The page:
WOBO: Search for words and phrases in the texts here...

Enter either the ID of an entry, or one or more words to find. The first match in each paragraph is shown; click on the line of text to see the full paragraph.

Currently only Chalmers’ Biographical Dictionary is indexed, terms are not stemmed, and diacritical marks are retained.

and a review of the works of the writers called Infidels, from lord Herbert of Cherbury to the late lord viscount Bolingbroke. With a variety of disquisitions and opinions

In 1755 he published “Memoirs, containing the lives of several ladies of Great Britain.” “A history of antiquities, productions of nature, and monuments of art.” “Observations on the Christian religion, as professed by the established church and dissenters of every denomination.” “Remarks on the writings of the greatest English divines: and a review of the works of the writers called Infidels, from lord Herbert of Cherbury to the late lord viscount Bolingbroke. With a variety of disquisitions and opinions relative to criticism and manners; and many extraordinary actions. In several letters,” 8vo.

ed from the post of secretary of state; in which he was succeeded by Henry St. John, esq. afterwards lord viscount Bolingbroke. “I never,” says Swift, “remember such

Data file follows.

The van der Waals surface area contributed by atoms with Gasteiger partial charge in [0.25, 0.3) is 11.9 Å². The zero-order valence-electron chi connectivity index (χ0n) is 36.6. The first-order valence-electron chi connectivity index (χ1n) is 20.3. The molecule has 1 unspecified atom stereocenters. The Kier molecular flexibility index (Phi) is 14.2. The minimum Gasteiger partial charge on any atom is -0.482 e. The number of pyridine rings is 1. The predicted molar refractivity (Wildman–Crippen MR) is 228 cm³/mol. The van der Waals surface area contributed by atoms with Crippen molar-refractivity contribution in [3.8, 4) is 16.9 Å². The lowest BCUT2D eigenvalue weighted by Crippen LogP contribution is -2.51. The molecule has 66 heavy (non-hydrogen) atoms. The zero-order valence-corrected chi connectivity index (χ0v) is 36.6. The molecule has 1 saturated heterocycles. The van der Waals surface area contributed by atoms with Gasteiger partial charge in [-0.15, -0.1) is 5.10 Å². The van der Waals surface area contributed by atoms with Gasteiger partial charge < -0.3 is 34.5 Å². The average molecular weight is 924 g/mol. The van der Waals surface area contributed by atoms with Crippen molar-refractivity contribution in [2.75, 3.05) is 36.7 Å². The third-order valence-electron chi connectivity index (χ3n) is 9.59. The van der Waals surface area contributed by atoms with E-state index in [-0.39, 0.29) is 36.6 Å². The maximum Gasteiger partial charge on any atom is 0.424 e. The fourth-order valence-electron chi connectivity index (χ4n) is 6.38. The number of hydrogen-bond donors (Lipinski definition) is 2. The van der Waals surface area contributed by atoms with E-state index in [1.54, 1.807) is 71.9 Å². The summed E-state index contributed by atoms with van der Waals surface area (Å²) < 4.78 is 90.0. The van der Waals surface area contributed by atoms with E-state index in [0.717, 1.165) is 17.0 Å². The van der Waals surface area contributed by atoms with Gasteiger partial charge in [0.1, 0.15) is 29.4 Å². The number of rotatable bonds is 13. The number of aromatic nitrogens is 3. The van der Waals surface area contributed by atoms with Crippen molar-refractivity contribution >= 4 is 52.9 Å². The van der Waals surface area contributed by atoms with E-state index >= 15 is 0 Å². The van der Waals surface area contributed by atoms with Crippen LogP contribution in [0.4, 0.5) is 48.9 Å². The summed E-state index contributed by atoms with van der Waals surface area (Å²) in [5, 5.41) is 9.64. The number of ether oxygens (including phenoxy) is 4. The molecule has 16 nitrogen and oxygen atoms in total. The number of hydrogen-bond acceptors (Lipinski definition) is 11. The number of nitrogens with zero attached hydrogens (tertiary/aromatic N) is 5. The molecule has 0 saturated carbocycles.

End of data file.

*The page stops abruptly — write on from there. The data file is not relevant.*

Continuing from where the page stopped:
, Lord Carleton, and lord president of the council in the reign of king George I. was descended from Richard Boyle, first earl of Cork in Ireland, and was third son of Charles lord Clifford of Lanesborough in the county of York, by Jane, youngest daughter of William Seymour, duke of Somerset. Being elected a member of the house of commons, he scon distinguished himself to such advantage, that in March 1700-1, he was appointed chancellor and nnder-treasurer of the exchequer by king William, and was admitted into a high degree of favour and confidence with that prince. He continued in that post till the 11th of February, 1707-8, when he was made one of the principal secretaries of state, in the room of Robert Harley, esq. and was consequently one of the ministry when the reputation of England was carried to so great an height, and when the queen obtained so many successes in defence of the common cause of Europe. In this station he took all occasions of shewing his regard for men of genius and learning; and soon after the battle of Blenheim, was employed by the lord treasurer Godolphin, at the solicitation of the lord Halifax, to go to Mr. Addison, and desire him to write some piece, which might transmit the memory of that glorious victory to posterity. Mr. Addison, who was at that time but indifferently lodged, was surprised with this visit from a person of Mr. Boyle’s rank and station; who, after having acquainted him with his business, added, that the lord treasurer, to encourage him to enter upon this subject, had already made him one of the commissioners of the appeals; but entreated him to look upon that post only as an earnest of something more considerable. In short, Mr. Boyle said so many obliging things, and in so graceful a manner, as gave Mr. Addison the utmost spirit and encouragement to begin that poem, which he entitled “The Campaign;” soon after the publication of which, he was, according to Mr. Boyle’s promise, preferred to a considerable post. In 1710, Mr. Boyle was one of the managers at the trial of Dr. Sacheverell; but upon the general change of the ministry, not long after, was dismissed from the post of secretary of state; in which he was succeeded by Henry St. John, esq. afterwards lord viscount Bolingbroke. “I never,” says Swift, “remember such bold steps taken by a court; I am almost shocked at it, though I did not care if they were all hanged.” Upon the accession of his late majesty king George I. in 1714, he was created a baron of this kingdom, by the title of baron Carleton of Carleton, in the county of York, and was soon after made lord president of the council, in which post he continued till his death, which happened on Sunday the 14th of March, 1724-5, at his house in Pall-mall, now the residence of his royal highness the Prince Regent. Mr. Budgell tells us, that he was endowed with great prudence and a winning address; and that his long experience in public affairs had given him a thorough knowledge in business. He spoke frequently while he was a member of the house of commons; and it was allowed by very good judges, that he was never once known to say an imprudent thing in a public debate, or to hurt the cause which he engaged in; a circumstance peculiar to himself above most other speakers in so public an assembly. The author of the “Spectator,” in the dedication to him of the third volume of that work, observes likewise, that there was no person, whose merit was more universally acknowledged by all parties, and who had made himself more friends and fewer enemies: that his great abilities and unquestioned integrity in those high employments which he had passed through, would not have been able to have raised this general approbation, had they not been accompanied with that moderation in a high fortune, and that affability of manners, which were so conspicuous through all parts of his life: that his aversion to any ostentatious arts of setting to show those great services which he had done the public, contributed likewise not a little to that universal acknowledgment which was paid him by his country: and that he was equally remarkable for the great figure which he made in the senate, as for that elegance and politeness, which appeared in his more retired conversation. Davis, in his characters published under the name of Mackay, says of him, “He is a good companion in conversation; agreeable among the ladies; serves the queen very assiduously in council; makes a considerable figure in the house of commons; by his prudent administration obliges every body in the exchequer; and in time may prove a great man.” To this Swift added in his copy of the book, “had some very scurvy qualities, particularly avarice.